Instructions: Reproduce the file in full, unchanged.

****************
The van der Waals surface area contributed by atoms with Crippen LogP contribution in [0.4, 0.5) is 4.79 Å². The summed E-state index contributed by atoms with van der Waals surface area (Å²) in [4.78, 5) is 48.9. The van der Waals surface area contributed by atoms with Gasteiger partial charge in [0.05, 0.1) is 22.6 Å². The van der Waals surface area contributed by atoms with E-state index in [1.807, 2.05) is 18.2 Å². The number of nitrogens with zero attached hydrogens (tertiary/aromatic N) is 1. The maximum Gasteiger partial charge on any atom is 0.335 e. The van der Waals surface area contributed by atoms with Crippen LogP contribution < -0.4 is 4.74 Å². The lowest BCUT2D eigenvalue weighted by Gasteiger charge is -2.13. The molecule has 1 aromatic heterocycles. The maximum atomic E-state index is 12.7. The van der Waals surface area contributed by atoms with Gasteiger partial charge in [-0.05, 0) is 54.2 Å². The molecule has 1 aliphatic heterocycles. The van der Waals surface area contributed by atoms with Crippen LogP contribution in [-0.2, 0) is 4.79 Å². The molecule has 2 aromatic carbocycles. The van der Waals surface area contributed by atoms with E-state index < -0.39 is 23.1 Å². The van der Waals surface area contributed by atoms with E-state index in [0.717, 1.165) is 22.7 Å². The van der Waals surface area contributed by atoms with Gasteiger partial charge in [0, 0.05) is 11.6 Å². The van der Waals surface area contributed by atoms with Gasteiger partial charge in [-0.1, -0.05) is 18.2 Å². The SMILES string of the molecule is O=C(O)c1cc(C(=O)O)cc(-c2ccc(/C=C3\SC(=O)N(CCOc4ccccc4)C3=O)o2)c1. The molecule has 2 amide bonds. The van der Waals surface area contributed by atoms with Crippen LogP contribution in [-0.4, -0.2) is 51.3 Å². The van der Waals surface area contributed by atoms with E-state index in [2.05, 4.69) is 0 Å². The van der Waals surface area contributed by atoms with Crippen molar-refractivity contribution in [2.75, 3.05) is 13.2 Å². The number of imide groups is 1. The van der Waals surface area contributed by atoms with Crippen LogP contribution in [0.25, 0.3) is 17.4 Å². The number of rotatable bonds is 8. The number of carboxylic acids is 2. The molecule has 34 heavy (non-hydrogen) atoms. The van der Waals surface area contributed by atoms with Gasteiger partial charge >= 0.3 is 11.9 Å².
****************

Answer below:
The van der Waals surface area contributed by atoms with Crippen LogP contribution in [0.4, 0.5) is 4.79 Å². The summed E-state index contributed by atoms with van der Waals surface area (Å²) in [4.78, 5) is 48.9. The van der Waals surface area contributed by atoms with Gasteiger partial charge in [0.05, 0.1) is 22.6 Å². The van der Waals surface area contributed by atoms with E-state index in [1.807, 2.05) is 18.2 Å². The number of nitrogens with zero attached hydrogens (tertiary/aromatic N) is 1. The maximum Gasteiger partial charge on any atom is 0.335 e. The van der Waals surface area contributed by atoms with Crippen LogP contribution < -0.4 is 4.74 Å². The lowest BCUT2D eigenvalue weighted by Gasteiger charge is -2.13. The molecule has 1 aromatic heterocycles. The maximum atomic E-state index is 12.7. The van der Waals surface area contributed by atoms with Gasteiger partial charge in [-0.05, 0) is 54.2 Å². The molecule has 1 aliphatic heterocycles. The van der Waals surface area contributed by atoms with Crippen LogP contribution in [-0.2, 0) is 4.79 Å². The molecule has 2 aromatic carbocycles. The van der Waals surface area contributed by atoms with E-state index < -0.39 is 23.1 Å². The van der Waals surface area contributed by atoms with E-state index in [0.717, 1.165) is 22.7 Å². The van der Waals surface area contributed by atoms with Gasteiger partial charge in [0, 0.05) is 11.6 Å². The van der Waals surface area contributed by atoms with Gasteiger partial charge in [-0.1, -0.05) is 18.2 Å². The SMILES string of the molecule is O=C(O)c1cc(C(=O)O)cc(-c2ccc(/C=C3\SC(=O)N(CCOc4ccccc4)C3=O)o2)c1. The molecule has 2 amide bonds. The van der Waals surface area contributed by atoms with Crippen LogP contribution in [-0.4, -0.2) is 51.3 Å². The van der Waals surface area contributed by atoms with E-state index in [2.05, 4.69) is 0 Å². The van der Waals surface area contributed by atoms with Crippen molar-refractivity contribution in [2.75, 3.05) is 13.2 Å². The number of imide groups is 1. The van der Waals surface area contributed by atoms with Crippen LogP contribution in [0.25, 0.3) is 17.4 Å². The number of rotatable bonds is 8. The number of carboxylic acids is 2. The molecule has 34 heavy (non-hydrogen) atoms. The van der Waals surface area contributed by atoms with Gasteiger partial charge >= 0.3 is 11.9 Å².